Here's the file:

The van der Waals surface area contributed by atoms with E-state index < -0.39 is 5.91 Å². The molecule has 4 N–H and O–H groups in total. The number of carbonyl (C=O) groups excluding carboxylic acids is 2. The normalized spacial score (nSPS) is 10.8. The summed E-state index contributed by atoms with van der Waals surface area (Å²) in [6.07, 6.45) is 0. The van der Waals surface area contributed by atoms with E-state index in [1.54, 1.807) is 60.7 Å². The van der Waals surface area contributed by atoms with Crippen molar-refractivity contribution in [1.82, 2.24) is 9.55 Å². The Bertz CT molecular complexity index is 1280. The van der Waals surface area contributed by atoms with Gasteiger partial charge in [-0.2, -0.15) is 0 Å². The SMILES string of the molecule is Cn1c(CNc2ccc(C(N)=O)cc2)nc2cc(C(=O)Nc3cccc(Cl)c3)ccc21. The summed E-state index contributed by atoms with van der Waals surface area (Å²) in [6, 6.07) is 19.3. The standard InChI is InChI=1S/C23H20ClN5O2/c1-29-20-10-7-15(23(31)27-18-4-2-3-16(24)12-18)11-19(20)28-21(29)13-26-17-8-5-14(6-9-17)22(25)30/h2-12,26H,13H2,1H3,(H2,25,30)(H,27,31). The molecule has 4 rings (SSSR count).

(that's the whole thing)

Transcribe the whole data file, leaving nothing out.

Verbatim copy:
The van der Waals surface area contributed by atoms with E-state index < -0.39 is 5.91 Å². The molecule has 4 N–H and O–H groups in total. The number of carbonyl (C=O) groups excluding carboxylic acids is 2. The normalized spacial score (nSPS) is 10.8. The summed E-state index contributed by atoms with van der Waals surface area (Å²) in [6.07, 6.45) is 0. The van der Waals surface area contributed by atoms with E-state index in [1.54, 1.807) is 60.7 Å². The van der Waals surface area contributed by atoms with Crippen molar-refractivity contribution in [1.82, 2.24) is 9.55 Å². The Bertz CT molecular complexity index is 1280. The van der Waals surface area contributed by atoms with Gasteiger partial charge in [-0.2, -0.15) is 0 Å². The SMILES string of the molecule is Cn1c(CNc2ccc(C(N)=O)cc2)nc2cc(C(=O)Nc3cccc(Cl)c3)ccc21. The summed E-state index contributed by atoms with van der Waals surface area (Å²) in [6, 6.07) is 19.3. The standard InChI is InChI=1S/C23H20ClN5O2/c1-29-20-10-7-15(23(31)27-18-4-2-3-16(24)12-18)11-19(20)28-21(29)13-26-17-8-5-14(6-9-17)22(25)30/h2-12,26H,13H2,1H3,(H2,25,30)(H,27,31). The molecule has 4 rings (SSSR count).